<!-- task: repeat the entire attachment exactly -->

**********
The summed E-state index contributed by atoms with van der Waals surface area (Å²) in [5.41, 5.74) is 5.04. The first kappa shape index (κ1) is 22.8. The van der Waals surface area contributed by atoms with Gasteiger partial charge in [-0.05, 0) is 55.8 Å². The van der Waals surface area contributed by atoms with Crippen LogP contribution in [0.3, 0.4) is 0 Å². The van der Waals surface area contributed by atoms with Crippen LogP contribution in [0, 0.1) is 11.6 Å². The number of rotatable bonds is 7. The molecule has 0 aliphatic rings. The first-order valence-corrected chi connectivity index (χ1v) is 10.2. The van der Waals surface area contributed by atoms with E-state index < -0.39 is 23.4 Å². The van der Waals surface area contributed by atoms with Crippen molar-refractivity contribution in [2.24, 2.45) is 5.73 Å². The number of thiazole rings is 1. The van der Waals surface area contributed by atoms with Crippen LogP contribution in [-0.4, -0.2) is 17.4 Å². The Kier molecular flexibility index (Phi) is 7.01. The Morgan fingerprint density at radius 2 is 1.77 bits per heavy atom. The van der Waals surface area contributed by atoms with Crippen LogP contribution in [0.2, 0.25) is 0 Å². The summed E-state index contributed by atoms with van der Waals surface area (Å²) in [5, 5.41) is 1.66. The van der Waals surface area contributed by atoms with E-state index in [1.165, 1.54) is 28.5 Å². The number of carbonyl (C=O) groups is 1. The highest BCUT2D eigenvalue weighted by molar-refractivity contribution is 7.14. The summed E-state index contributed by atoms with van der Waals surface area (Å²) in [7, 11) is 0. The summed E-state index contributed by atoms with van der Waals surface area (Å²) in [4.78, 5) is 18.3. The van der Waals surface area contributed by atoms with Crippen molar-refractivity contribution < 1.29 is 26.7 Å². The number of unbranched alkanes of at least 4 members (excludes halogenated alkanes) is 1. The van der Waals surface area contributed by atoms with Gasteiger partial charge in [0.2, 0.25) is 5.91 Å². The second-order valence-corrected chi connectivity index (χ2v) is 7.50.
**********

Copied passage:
The summed E-state index contributed by atoms with van der Waals surface area (Å²) in [5.41, 5.74) is 5.04. The first kappa shape index (κ1) is 22.8. The van der Waals surface area contributed by atoms with Gasteiger partial charge in [-0.05, 0) is 55.8 Å². The van der Waals surface area contributed by atoms with Crippen LogP contribution in [0.3, 0.4) is 0 Å². The van der Waals surface area contributed by atoms with Crippen LogP contribution in [0, 0.1) is 11.6 Å². The number of rotatable bonds is 7. The molecule has 0 aliphatic rings. The first-order valence-corrected chi connectivity index (χ1v) is 10.2. The van der Waals surface area contributed by atoms with E-state index < -0.39 is 23.4 Å². The van der Waals surface area contributed by atoms with Crippen molar-refractivity contribution in [2.24, 2.45) is 5.73 Å². The number of thiazole rings is 1. The van der Waals surface area contributed by atoms with Crippen LogP contribution in [-0.4, -0.2) is 17.4 Å². The Kier molecular flexibility index (Phi) is 7.01. The Morgan fingerprint density at radius 2 is 1.77 bits per heavy atom. The van der Waals surface area contributed by atoms with Crippen LogP contribution in [0.2, 0.25) is 0 Å². The summed E-state index contributed by atoms with van der Waals surface area (Å²) in [5, 5.41) is 1.66. The van der Waals surface area contributed by atoms with E-state index in [1.165, 1.54) is 28.5 Å². The number of carbonyl (C=O) groups is 1. The highest BCUT2D eigenvalue weighted by molar-refractivity contribution is 7.14. The summed E-state index contributed by atoms with van der Waals surface area (Å²) in [7, 11) is 0. The summed E-state index contributed by atoms with van der Waals surface area (Å²) in [4.78, 5) is 18.3. The van der Waals surface area contributed by atoms with Crippen molar-refractivity contribution < 1.29 is 26.7 Å². The number of unbranched alkanes of at least 4 members (excludes halogenated alkanes) is 1. The van der Waals surface area contributed by atoms with Gasteiger partial charge in [0.2, 0.25) is 5.91 Å². The second-order valence-corrected chi connectivity index (χ2v) is 7.50.